1. Active verbs were used by the Hebrews to express, not the doing of the thing, but the permission of the thing which the agent is said to do. Thus:

Genesis 31:7.-Jacob says to Laban: "God did not give him to do me evil": i.e., as in A.V. [Note: The Authorized Version, or current Text of our English Bible, 1611.] , God suffered him not, etc.

Exodus 4:21.-"I will harden his heart (i.e., I will permit or suffer his heart to be hardened), that he shall not let the people go." So in all the passages which speak of the hardening of Pharaoh’s heart. As is clear from the common use of the same Idiom in the following passages.

Exodus 5:22.-"Lord, wherefore hast thou so evil entreated this people?" i.e., suffered them to be so evil entreated.

Psalms 16:10.-"Thou wilt not give thine Holy One (i.e., suffer Him) to see corruption." So the A.V. [Note: The Authorized Version, or current Text of our English Bible, 1611.]

Jeremiah 4:10.-"Lord God, surely thou hast greatly deceived this people": i.e., thou hast suffered this People to be greatly deceived, by the false prophets, saying: Ye shall have peace, etc.

Ezekiel 14:9.-"If the prophet be deceived when he hath spoken a thing, I the Lord have deceived that prophet": i.e., I have permitted him to deceive himself.

Matthew 6:13.-"Lead us not (i.e., suffer us not to be led) into temptation."

Matthew 11:25.-"I thank thee, O Father … because thou hast hid (i.e., not revealed) these things," etc.

Matthew 13:11.-"It is given to know unto you," etc. (i.e., ye are permitted to know … but they are not permitted to know them.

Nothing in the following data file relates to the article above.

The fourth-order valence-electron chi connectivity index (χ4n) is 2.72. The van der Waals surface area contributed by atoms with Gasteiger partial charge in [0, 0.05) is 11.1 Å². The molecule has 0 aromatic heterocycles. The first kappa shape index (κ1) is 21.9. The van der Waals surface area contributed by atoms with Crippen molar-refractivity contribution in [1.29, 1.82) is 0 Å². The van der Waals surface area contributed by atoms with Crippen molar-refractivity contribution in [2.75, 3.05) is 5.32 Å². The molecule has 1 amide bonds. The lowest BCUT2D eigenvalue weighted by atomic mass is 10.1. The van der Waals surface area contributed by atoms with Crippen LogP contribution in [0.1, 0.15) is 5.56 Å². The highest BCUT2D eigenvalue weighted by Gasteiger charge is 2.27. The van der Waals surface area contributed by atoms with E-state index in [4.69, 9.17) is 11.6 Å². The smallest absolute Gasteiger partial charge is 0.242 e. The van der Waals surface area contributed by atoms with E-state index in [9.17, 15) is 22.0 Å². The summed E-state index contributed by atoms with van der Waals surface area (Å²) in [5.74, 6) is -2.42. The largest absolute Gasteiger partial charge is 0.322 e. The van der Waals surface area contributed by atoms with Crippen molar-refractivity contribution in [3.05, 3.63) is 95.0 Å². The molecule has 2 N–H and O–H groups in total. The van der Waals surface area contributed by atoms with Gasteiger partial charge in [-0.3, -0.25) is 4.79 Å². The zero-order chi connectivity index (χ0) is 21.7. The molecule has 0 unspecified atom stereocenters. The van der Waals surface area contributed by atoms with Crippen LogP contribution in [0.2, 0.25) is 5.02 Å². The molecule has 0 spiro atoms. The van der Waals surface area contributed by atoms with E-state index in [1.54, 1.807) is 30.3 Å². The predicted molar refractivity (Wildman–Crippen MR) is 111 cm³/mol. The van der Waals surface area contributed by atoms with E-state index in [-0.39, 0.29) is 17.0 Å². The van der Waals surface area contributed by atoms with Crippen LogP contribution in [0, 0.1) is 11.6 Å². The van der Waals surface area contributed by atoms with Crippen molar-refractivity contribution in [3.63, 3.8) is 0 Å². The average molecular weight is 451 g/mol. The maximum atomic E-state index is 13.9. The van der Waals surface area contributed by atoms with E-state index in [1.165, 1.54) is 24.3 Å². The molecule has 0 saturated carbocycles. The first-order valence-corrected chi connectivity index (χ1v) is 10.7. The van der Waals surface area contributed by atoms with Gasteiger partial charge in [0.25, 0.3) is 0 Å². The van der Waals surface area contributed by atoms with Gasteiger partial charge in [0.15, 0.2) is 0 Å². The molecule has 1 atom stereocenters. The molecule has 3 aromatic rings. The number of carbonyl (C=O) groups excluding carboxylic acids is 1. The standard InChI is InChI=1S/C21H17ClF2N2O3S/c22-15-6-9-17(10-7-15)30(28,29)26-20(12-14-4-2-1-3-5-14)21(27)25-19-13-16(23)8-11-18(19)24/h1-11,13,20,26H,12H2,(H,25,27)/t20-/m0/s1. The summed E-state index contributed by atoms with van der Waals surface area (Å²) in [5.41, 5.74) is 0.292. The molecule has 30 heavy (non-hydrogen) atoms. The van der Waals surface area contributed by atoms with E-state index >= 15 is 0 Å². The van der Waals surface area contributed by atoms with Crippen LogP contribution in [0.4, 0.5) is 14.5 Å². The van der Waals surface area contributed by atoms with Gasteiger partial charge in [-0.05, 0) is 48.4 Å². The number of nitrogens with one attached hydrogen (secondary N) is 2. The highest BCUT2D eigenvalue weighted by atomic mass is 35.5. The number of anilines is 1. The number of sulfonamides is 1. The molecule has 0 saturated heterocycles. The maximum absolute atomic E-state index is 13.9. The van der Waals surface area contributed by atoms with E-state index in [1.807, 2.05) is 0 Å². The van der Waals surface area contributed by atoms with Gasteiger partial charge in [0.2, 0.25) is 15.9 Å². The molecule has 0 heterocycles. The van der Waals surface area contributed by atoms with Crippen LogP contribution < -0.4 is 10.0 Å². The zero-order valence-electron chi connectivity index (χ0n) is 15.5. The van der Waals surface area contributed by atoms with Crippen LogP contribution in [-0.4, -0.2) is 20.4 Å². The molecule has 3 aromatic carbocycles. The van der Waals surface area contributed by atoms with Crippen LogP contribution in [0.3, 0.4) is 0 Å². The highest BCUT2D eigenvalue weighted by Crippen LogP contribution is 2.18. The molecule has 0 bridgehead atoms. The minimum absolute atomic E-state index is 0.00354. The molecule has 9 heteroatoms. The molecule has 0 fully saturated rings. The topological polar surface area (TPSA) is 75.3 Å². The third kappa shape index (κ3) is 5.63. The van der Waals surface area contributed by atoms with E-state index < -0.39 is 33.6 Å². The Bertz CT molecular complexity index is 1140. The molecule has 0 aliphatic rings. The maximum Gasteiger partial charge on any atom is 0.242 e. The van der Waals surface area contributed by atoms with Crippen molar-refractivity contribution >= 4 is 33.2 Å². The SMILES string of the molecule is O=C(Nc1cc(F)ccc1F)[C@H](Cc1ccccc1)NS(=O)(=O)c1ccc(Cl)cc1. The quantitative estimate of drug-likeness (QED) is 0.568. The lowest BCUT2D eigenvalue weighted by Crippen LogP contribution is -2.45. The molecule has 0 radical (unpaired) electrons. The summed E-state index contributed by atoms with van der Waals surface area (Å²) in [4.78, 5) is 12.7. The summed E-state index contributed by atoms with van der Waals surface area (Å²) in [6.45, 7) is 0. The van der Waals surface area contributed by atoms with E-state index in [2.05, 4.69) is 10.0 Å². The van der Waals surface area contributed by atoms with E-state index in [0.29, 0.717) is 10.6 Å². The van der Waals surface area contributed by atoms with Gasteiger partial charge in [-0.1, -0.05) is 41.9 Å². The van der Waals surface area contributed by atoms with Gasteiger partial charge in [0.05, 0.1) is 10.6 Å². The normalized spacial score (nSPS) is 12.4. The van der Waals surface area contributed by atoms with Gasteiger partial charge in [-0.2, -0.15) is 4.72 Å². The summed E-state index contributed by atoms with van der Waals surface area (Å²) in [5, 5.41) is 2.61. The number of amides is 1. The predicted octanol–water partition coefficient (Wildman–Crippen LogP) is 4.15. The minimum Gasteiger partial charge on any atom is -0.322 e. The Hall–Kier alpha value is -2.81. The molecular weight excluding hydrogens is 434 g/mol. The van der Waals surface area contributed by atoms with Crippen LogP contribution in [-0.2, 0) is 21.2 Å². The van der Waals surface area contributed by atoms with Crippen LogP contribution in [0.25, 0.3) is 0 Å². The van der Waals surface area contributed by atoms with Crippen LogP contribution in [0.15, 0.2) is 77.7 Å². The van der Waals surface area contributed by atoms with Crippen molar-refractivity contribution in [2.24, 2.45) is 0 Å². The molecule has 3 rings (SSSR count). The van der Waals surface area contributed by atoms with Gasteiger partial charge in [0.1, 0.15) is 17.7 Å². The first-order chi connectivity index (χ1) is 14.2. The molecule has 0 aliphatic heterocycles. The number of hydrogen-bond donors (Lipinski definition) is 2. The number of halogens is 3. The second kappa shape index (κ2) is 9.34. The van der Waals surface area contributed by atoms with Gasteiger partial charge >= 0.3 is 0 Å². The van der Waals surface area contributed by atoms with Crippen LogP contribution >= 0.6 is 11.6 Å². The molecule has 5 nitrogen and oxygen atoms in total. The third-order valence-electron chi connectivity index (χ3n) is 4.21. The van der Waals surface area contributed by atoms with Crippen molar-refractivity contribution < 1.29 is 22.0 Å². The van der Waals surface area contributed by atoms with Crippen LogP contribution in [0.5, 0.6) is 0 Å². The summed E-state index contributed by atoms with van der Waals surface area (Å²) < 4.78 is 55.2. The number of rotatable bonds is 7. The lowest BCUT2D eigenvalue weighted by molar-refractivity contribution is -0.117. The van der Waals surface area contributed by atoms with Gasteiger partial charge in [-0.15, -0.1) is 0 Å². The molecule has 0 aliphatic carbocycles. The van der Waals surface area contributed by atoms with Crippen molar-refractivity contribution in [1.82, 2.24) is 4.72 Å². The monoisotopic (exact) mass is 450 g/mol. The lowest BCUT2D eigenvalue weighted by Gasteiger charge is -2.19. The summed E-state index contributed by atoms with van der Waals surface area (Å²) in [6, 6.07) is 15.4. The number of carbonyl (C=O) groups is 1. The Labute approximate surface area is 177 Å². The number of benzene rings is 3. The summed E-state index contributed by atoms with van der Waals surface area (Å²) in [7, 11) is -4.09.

Acts 13:29.-"When they (i.e., the rulers, verse 27) had fulfilled all that was written of him, they took him down from the tree, and laid him in a sepulchre": i.e., they permitted Joseph of Arimathea and Nicodemus to do so.

Romans 9:18.-"Whom he will he hardeneth": i.e., he suffereth to be hardened. Not that this in any way weakens the absolute sovereignty of God.

Romans 11:7.-"The rest were hardened": i.e., were suffered to become blind (as in A.V. [Note: The Authorized Version, or current Text of our English Bible, 1611.] marg. [Note: arg. Margin.] ).

Romans 11:8.-"God hath given them the spirit of slumber": i.e., hath suffered them to fall asleep.

2 Thessalonians 2:11.-"For this cause God shall send them strong delusion, that they should believe a lie": i.e., God will leave them and suffer them to be deceived by the great Lie which will come on all the world.

  1. Active verbs are used to express, not the doing of a thing, but the occasion of a thing’s being done

Genesis 42:38.-"If mischief befall him by the way … then shall ye bring down (i.e., ye shall be the occasion of bringing down) my gray hairs," etc.

1 Kings 14:16.-Jeroboam "made Israel to sin": i.e., was the cause of Israel’s sin by setting up the two calves in Bethel and Dan.

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  • why would they not be responsible for their stiff neck? It means the same thing to be stiff or hard for God's word.
    – Michael16
    Jul 13, 2023 at 14:28
  • ok, maybe a comma or conjunction is fine in that sentence but the grammar languagetool org didnt show any error.
    – Michael16
    Jul 13, 2023 at 14:38